TDS is applicable on an individual’s income tax bracket so, if a tax payer has 0 taxable income, he/she can submit forms 15G and 15H. Form 15H is essentially for individuals below 60 years, and Form 15G is for senior citizens. These forms need to be submitted every financial year, at the time of filing returns.

Fixed Deposits Over Mutual Funds or PPF:

Versus PPF:

Among traditional investments, even PPF qualifies, let’s explain the difference between these two.

Different Lock-In Periods: The lock-in period for a PPF is longer—15 years. Investing in a tax saving fd, requires only a 5-year commitment.

Interest Rates: The interest rate on a PPF is static, since it’s determined by the Central Government. Whereas, investors can avail competitive interest rates on fixed deposits offered by banks or other lending entities.

Premature- or Part-Withdrawals: A PPF will allow part-withdrawals only at specified intervals. In a tax saving fixed deposit, neither part- nor premature-withdrawals are allowed.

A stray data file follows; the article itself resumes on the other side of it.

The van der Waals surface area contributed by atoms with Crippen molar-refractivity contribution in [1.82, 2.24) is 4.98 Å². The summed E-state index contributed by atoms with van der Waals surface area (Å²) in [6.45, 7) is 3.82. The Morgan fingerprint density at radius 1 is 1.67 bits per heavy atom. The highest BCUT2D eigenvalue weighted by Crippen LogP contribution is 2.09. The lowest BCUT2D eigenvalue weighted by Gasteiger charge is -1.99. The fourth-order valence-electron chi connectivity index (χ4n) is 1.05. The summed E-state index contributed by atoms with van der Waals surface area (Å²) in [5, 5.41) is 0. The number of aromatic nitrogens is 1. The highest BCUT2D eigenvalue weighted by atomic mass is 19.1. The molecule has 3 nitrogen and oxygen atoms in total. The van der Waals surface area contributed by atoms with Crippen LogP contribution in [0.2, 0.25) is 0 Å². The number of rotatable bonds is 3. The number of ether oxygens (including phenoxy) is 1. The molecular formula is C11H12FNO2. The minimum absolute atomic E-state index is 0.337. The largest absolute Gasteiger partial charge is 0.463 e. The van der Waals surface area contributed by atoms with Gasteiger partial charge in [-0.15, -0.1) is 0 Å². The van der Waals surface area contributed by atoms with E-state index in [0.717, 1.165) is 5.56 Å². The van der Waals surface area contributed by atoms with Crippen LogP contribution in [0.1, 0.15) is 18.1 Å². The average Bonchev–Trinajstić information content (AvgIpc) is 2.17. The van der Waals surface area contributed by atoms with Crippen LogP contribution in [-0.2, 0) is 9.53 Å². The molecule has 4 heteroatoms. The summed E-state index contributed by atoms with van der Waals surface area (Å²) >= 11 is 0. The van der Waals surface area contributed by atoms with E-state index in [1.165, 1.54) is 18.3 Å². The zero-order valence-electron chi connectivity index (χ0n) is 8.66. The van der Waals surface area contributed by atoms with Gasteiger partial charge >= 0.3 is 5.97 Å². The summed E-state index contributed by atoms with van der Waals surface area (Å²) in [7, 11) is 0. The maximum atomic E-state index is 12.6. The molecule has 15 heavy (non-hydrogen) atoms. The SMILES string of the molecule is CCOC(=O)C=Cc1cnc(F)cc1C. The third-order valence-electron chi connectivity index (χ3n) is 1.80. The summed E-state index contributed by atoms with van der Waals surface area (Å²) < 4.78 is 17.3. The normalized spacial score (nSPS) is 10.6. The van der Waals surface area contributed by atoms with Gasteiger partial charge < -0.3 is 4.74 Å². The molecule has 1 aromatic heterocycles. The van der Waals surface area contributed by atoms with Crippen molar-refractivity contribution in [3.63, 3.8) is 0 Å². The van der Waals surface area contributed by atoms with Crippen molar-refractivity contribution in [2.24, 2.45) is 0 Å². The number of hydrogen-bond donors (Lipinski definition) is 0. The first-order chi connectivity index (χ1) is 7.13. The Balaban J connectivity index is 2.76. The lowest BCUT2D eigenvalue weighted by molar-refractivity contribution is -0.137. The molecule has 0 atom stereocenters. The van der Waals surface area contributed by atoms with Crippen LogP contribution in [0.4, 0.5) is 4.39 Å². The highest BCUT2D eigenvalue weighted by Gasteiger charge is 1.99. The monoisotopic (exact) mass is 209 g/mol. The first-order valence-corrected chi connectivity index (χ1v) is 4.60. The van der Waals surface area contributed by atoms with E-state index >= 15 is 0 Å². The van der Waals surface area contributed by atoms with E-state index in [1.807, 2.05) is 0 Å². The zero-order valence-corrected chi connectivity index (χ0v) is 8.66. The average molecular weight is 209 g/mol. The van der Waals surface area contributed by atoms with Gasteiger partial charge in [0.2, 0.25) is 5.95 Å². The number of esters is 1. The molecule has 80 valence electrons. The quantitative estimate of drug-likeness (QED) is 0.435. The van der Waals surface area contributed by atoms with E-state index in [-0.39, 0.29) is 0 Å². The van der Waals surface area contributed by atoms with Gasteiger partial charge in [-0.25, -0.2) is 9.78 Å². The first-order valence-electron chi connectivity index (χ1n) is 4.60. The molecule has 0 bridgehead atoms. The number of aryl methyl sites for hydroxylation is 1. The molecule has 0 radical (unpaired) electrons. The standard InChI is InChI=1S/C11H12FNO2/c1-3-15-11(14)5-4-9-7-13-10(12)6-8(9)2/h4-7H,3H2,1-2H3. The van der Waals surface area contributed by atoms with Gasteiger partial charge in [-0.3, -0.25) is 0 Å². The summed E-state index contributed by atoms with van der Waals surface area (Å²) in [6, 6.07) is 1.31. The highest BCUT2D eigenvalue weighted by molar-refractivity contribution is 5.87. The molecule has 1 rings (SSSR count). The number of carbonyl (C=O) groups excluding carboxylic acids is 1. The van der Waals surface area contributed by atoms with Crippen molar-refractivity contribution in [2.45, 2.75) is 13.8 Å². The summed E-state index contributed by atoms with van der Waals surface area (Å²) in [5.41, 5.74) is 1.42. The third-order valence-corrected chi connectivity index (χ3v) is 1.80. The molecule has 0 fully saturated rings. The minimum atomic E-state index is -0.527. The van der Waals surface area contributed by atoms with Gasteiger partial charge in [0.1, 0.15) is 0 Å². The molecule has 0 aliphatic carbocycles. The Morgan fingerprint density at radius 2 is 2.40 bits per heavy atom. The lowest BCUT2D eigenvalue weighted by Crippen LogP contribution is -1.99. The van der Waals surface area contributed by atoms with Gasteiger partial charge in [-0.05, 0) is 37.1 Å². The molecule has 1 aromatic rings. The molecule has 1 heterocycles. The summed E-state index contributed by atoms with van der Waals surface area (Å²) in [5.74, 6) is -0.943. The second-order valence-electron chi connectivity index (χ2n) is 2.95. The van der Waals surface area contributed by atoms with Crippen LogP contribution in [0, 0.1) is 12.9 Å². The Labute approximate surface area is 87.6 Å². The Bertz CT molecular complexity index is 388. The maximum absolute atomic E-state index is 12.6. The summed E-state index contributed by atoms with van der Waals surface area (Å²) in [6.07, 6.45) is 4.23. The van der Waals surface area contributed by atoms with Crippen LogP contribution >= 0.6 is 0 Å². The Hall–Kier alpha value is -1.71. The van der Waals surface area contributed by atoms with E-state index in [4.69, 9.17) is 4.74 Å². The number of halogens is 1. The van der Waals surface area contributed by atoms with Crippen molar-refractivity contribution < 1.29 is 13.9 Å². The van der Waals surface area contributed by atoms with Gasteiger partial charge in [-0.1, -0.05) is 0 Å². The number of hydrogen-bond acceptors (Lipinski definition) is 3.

Tax Exemption: Both these qualify for exemption u/s 80C.

Investment Amount: There’s no maximum limit on a FD investment, however, each bank may have its individual policy. The maximum investment in a PPF is ₹1.5 lakh in any financial year.

Versus Mutual Funds:

Amit had considered investing in mutual funds as well, however, if he had to choose, his decision would be based on these factors:

Risk:Reward Ratio: Equity-Oriented mutual funds give great returns; however, they’re tied to associated market risks. Interest rate on your FD account is not affected by market movements or economic cycles. You can get steady returns on the latter at lesser risk.

Cost of Investing: Mutual funds require an entry and exit fee to be paid by investors. Fixed Deposits are cost-effective because these costs are absent.

Tax Implications: Not all mutual funds give tax benefits u/s 80C. All tax saving fixed deposit investments are exempt up to ₹1.5 lakh per year.

After weighing all options, Amit decided to open a fixed deposit account. All he had to do was log-in to his internet-banking account, or, mobile-banking app and fill out the information online.